A Tourist’s Guide to Glengarry, Ian McGillis

Well, folks, this was not a great book. It wasn’t bad, either. It straddled that fine line between “meh” and “okay” where I definitely wouldn’t recommend it to anybody, but I also won’t go around trashing it.

This book is about a day in the life of a grade four kid in (you guessed it) Glengarry. I usually like locally-set work, and this isn’t an exception – actually, the north-Edmonton setting is probably the best thing about this book. It does feel like early-1970s Glengarry (I asked my mom – she’d know!). 

Frustratingly, that’s where the good ends for me. This is a day in the life of a fourth-grader, but he doesn’t sound like any fourth-grader I’ve ever known. How old were we in grade four? Ten or eleven, maybe? I didn’t talk like him in the fourth grade. Actually, I don’t know anyone who did. The novel’s told in first-person, and so there’s this extraordinarily eloquent ten-year old who I just don’t find believable. That’s basically where the novel sits for me – I can’t suspend my disbelief or be immersed in the prose because I don’t buy a thing the narrator is saying.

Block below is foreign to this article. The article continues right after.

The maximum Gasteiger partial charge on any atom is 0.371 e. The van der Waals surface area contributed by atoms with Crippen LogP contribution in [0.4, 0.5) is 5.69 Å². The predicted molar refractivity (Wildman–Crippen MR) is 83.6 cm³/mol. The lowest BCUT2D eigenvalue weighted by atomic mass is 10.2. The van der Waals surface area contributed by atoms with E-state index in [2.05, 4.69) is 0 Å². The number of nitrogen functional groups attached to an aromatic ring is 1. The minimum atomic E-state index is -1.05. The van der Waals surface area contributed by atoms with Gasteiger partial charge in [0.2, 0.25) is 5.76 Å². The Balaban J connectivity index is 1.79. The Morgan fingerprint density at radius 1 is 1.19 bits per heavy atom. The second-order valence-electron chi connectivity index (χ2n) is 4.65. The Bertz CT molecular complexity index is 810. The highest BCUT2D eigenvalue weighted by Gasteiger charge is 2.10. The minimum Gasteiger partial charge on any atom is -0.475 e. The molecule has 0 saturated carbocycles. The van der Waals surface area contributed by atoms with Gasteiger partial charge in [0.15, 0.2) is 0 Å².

This is probably worth reading once for the Edmonton setting, but I don’t plan to read it again. 

Current Total: 7

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